The first thing they make you do is drive the ATV on a little practice trail. Of course I drove straight into the grass and knocked down a wooden pole;  I forgot that brakes are useful things.  You press them and then you stop, hopefully before you destroy property or body parts. I use my feet for brakes, but for this particular vehicle, that doesn’t work. Once I got my hard-wired brain around that detail, I was okay. D thinks I held everyone up with my lack of speed and skill, but I don’t think it matters. Our boys had a grand time. No one else complained.  All they care about is that they got to drive their own ATVs. I saw a lot of butterflies on the way, too, and I don’t think anyone who zips through life for the sake of speed sees all the lovely details. I did.
So I finally did the helmet-and-wheels combo, but I did not forget to take in the sights, the lush and lovely Bohol countryside, its mud and manure, but also the birds, butterflies and dragonflies, the children who waved at us, unaware of the threshold I was crossing, and the grandmother who flashed me a smile of solidarity.

I’m thankful that the helmet, ATV and I had a life-giving experience.  It made me remember Tito Benny and his wonderful laugh.

 Posted by at 6:59 pm
May 292011

D and I took our four boys on our first ever summer trip together.  At first I explored bringing them to Misibis Bay but the cost was so prohibitive and went against my goal of showing them how to travel simply. We checked out several resorts, but in the end we went for this little 12-room resort on Panglao Island, The Ananyana. We loved it.

I love that it isn’t a concrete structure, but a series of huts that blend with nature. It’s simple and nicely done.  The resort is over a decade old and could do with some sprucing up, but the rooms are still clean and comfortable.

D and I took a regular room. We put our boys in a family room.  The upstairs area of their room could use renovating. Though I appreciate the capiz doors and windows, there were holes in them that were taped over. They ought to repair that or change the finish.  Our room had plain white walls which gave the room a welcome brightness.  Our boys, who like to read, could have used some of that.  We asked for better reading lamps for them instead, which the staff readily provided.
I don’t know about you but I like to be able to fully close the bathroom door.  Our bathroom had swing type little doors that belong more to a bar in a Western; it didn’t give much privacy.  The kids had a large floor to ceiling curtain as their bathroom door, which gave some coverage but still not enough privacy.  That would probably be the one thing I would change.  It would also be nice if all resorts started using earth-friendly soaps, shampoos, cleaners, etc.  This one uses Safeguard.  On the upside, I discovered that Safeguard removes mud stains! Whoa! Still, I doubt it’s good for earth, foliage or sea. Other than that, we were all more than comfortable and enjoyed the simplicity and charm of the place.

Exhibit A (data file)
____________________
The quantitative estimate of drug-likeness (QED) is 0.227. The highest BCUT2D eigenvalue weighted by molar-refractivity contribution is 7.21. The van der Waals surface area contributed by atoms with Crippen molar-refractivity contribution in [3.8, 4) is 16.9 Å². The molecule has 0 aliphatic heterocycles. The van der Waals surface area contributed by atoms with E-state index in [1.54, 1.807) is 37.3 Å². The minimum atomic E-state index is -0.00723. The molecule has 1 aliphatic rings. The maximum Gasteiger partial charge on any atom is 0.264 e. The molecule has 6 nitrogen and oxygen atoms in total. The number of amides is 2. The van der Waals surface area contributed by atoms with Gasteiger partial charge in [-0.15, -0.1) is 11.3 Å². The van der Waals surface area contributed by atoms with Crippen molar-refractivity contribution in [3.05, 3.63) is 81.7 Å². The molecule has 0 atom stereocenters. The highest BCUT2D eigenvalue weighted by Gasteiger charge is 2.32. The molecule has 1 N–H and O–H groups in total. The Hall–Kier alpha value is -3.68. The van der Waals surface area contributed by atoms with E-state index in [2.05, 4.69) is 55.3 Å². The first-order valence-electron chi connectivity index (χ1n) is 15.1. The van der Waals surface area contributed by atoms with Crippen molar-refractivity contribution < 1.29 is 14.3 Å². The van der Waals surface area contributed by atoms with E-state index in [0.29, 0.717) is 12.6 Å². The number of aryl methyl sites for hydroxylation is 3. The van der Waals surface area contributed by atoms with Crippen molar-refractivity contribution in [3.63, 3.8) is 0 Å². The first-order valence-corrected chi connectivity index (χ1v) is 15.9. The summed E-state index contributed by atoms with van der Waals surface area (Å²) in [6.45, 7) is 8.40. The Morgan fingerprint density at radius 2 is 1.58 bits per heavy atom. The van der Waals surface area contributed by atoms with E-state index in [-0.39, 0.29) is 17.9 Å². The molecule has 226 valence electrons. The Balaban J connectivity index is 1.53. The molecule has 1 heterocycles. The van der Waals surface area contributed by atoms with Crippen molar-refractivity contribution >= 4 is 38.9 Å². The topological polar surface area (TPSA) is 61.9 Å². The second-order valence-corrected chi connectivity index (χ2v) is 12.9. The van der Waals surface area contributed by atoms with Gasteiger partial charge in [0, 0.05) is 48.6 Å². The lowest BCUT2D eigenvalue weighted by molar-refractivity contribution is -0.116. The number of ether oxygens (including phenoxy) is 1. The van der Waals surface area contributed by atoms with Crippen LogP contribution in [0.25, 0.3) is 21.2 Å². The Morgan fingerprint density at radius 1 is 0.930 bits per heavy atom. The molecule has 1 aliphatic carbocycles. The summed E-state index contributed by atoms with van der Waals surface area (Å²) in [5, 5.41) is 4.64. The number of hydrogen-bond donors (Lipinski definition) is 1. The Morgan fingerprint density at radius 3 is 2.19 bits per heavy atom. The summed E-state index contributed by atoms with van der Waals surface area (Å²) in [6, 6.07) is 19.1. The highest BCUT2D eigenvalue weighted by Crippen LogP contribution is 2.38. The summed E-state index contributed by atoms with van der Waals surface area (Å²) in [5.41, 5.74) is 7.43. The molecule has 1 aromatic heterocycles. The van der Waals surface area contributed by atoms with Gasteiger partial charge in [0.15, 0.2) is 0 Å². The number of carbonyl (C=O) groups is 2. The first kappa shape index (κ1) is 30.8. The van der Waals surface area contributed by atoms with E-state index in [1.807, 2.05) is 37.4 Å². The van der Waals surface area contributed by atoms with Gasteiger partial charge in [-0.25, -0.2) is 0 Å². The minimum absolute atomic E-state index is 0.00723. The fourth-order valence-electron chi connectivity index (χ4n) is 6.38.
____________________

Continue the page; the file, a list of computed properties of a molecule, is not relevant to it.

I loved the hammocks.  The minute I saw them I knew I came to the right place. There are 5 of them in all.  Even the kids enjoyed them.  They spent a lot of time reading and swaying in the breeze. Sarap!! No beach trip is complete without the requisite “duyan” and I love Ananyana for making sure they had it.
The service is good. We got to know our waiters Coro and Danny and one of the boat men, Eric, and the very helpful manager, Ruela. We joked that they might have thrown a party after we left because we had so many requests. They made every effort to grant them. I asked for my meals without rice, but with a salad instead. We asked for fresh juices without sugar. The menu could use more good salads with lots more greens,  because you start to look for variety if you’re staying in a lot and for more than 3 days (we stayed 5 nights). We love the place anyway! And we loved it even more when we discovered there were no TV sets in the rooms. YES!! They have a small one near the dive shop with dvds to rent and the kids enjoyed Yogi Bear one afternoon. But that was it.
One of the reasons we chose the resort is its proximity to the beach.  Though the water is very, very shallow for a long stretch,  you can rent the resort boat to bring you to deeper waters for better swimming and great snorkeling. We booked tours through the resort and they were well organized and priced very well.
The kids want to go back and D. and I wouldn’t mind it either. It’s harder and harder to find little places that are simple, clean, comfortable, nice and well run. The Ananyana is one such place.  If you’re thinking of visiting Bohol, make sure you check it out.
 Posted by at 9:24 pm
Nov 062010

Yes. it’s the 45th anniversary of this wonderful film. I remember it well. It is also a very special film in our family because it’s the first my children ever saw.

I watched the Oprah episode with the cast and found myself feeling quite sentimental and nostalgic. Seeing all the actors who played the Von Trapp children as adults makes one feel the passage of time. There were behind the scenes photos, too.  The one that struck me the most was of a very young Julie Andrews holding the hand of her toddler daughter. That photo reminded me of how simple life was for actors at the time and also how actors were actors and not the stars and megastars they are today, constantly hounded by cameras–their bags, shoes, relationships, blings, successes, failures, faux pas, always scrutinized and broadcasted.  You could be an actor then and have a life.  How many of us even knew she was a young mother at the time? What did we really know about her?